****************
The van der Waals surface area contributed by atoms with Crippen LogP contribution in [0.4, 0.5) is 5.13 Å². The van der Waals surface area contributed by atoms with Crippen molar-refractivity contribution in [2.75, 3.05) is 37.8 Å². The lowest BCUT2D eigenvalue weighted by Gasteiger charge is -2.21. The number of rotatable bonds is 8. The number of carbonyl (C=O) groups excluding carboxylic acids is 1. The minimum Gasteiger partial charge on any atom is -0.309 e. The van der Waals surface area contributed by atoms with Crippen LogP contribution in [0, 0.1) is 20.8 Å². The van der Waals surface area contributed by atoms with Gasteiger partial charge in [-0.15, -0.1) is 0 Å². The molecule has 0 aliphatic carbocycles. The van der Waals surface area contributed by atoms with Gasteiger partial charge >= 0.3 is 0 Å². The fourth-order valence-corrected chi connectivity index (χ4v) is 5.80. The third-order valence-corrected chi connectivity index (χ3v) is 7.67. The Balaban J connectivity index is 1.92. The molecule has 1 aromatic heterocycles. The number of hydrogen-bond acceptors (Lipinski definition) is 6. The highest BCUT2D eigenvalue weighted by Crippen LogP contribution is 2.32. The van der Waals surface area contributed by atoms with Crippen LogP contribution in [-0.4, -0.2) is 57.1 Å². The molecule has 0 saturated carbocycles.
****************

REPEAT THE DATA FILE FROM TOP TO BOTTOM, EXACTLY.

The van der Waals surface area contributed by atoms with Crippen LogP contribution in [0.4, 0.5) is 5.13 Å². The van der Waals surface area contributed by atoms with Crippen molar-refractivity contribution in [2.75, 3.05) is 37.8 Å². The lowest BCUT2D eigenvalue weighted by Gasteiger charge is -2.21. The number of rotatable bonds is 8. The number of carbonyl (C=O) groups excluding carboxylic acids is 1. The minimum Gasteiger partial charge on any atom is -0.309 e. The van der Waals surface area contributed by atoms with Crippen LogP contribution in [0, 0.1) is 20.8 Å². The van der Waals surface area contributed by atoms with Gasteiger partial charge in [-0.15, -0.1) is 0 Å². The molecule has 0 aliphatic carbocycles. The van der Waals surface area contributed by atoms with Gasteiger partial charge >= 0.3 is 0 Å². The fourth-order valence-corrected chi connectivity index (χ4v) is 5.80. The third-order valence-corrected chi connectivity index (χ3v) is 7.67. The Balaban J connectivity index is 1.92. The molecule has 1 aromatic heterocycles. The number of hydrogen-bond acceptors (Lipinski definition) is 6. The highest BCUT2D eigenvalue weighted by Crippen LogP contribution is 2.32. The van der Waals surface area contributed by atoms with Crippen LogP contribution in [-0.4, -0.2) is 57.1 Å². The molecule has 0 saturated carbocycles.